ESS-AB0B30: 2009 T432 Medieval coin hoard

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Unique ID: ESS-AB0B30

Object type certainty: Certain
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TREASURE CASE 2009 T432 Medieval Coin Hoard

General content:519 medieval coins: The great majority of the coins are official issues of the kings of England, five of gold and 487 of silver. Also present are a small number of pennies of King Edward I's Irish coinage, silver coins of the kings of Scots (only pennies), a handful of continental sterlings and two counterfeits (all penny equivalents) and one other foreign coin, a probable issue of the count of Flanders. The gold coins will be the established English standard of over 23 carats fine (c. 95% gold) and the bulk of the silver will be of the sterling standard, over 90% fine metal.

Nature of the find: The dates of the coins range from Edward I's reign, following the last wholesale recoinage of medieval England in 1279/80, to the last period of coinage of Edward III, the so-called Post-Treaty Period of his Fourth Coinage, i.e. 1369-77. There are no coins in the name of Edward III's successor, Richard II, who came to the throne in 1377. Between 1280 and 1377 several major factors had affected the English coinage, with the addition of gold coins from 1344 (the noble of 80 pence and its half and quarter) and from 1351 of large silver denominations (the groat of four-pence and the half-groat of two-pence). The weight of the silver coinage also changed, so older coins had to be of lower weight, through clipping or wear, to survive in currency.

This find contains almost the whole range of the English currency from the later 14th century. Two of the three gold denominations are present, with the half-noble absent, and only missing from the silver denominations are the fractional coins, the halfpenny and farthing, which rarely occur in late medieval hoards. Most of the non-English coins are penny equivalents of types that are known to have formed a small part of the 14th century English currency. In terms of content, a very similar hoard (462 silver coins, with pennies dominant, though lacking any gold component) was found at Grantham in Lincolnshire in 1994.

The intact English coins present consist of: 1 noble; 4 quarter nobles; 51 groats; 73 half-groats; and 362 pennies. Their face value in the 14th century was £3 11s.6d. (Adding in the foreign coins as equivalent to English pennies, plus the fragmentary English coins, would add just over 2 shillings to this total.)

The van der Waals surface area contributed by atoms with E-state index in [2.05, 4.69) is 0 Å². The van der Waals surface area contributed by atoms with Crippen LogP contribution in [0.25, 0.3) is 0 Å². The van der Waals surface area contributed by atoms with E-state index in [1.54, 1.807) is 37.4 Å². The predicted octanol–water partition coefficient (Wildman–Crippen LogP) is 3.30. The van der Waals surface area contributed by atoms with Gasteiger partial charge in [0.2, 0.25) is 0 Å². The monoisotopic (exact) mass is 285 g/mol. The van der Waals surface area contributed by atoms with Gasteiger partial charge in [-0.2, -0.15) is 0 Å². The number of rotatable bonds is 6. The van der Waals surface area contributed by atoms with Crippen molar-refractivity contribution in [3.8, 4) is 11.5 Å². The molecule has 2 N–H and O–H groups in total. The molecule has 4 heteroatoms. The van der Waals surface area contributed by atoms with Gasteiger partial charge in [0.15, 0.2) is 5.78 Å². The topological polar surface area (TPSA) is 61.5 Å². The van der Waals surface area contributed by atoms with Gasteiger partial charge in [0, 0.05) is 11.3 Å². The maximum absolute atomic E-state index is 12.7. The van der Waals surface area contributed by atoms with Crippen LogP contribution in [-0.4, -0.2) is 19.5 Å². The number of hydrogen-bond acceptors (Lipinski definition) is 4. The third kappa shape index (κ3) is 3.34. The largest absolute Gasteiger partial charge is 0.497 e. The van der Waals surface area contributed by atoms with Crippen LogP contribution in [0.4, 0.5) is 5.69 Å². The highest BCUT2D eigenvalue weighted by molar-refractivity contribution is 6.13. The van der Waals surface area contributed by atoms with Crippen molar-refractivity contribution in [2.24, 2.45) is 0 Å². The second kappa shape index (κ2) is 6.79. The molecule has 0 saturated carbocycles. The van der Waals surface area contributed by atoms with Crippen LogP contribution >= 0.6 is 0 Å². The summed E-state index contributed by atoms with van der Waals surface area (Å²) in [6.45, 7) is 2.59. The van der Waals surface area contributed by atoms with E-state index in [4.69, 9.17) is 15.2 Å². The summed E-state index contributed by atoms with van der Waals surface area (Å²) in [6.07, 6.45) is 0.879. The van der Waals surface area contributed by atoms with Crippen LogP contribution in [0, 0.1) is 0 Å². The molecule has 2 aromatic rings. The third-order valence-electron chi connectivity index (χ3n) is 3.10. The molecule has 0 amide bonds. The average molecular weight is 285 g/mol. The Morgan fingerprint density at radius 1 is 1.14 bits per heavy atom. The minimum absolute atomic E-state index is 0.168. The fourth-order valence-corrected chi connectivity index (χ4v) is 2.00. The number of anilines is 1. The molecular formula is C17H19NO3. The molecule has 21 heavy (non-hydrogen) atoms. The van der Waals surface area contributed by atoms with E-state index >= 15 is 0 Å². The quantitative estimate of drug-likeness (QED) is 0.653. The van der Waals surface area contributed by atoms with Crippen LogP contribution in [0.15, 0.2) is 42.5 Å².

There is no question that the coins would all have circulated together in the later 14th century. Pennies of Edward I and I remained an important element in the English currency into the early 15th century, with some survivals occurring as late as hoards deposited under Henry VII in the 1480s. This accumulation of coins looks to have been deposited either at the end of Edward III's reign or during the early years of Richard II, in the years to either side of 1380 and virtually certainly before 1384.

Pottery: Parts of two pottery vessels were found with the coins from the hoard. A third collection of small, residual sherds is probably unrelated to the hoard.

1. Cheam whiteware biconical drinking jug. Produced at Cheam, Surrey. Small biconical jug with a rod handle. The base, rod handle and part of the rim survive. The jug is made in the characteristic white-firing clay of the Cheam pottery industry, resulting in a pale buff/orange surface colour, and has a patchy area or 'bib' of green copper lead glaze on the upper part. The method of attachment of the lower end of the handle is characteristic of the small jugs made by Cheam potters: the wall of the pot was pierced with a pointed tool, usually three or four times, resulting in three circular holes, over which the end of the handle was pressed outside, leaving the holes visible on the inside surface. Cheam pottery was exported to London in large quantities, and is also found in Essex. The Cheam whiteware biconical jug is characteristic of late-14th century assemblages, and is certainly consistent with the date of c1380 for the hoard. Base diameter approx. 50mm.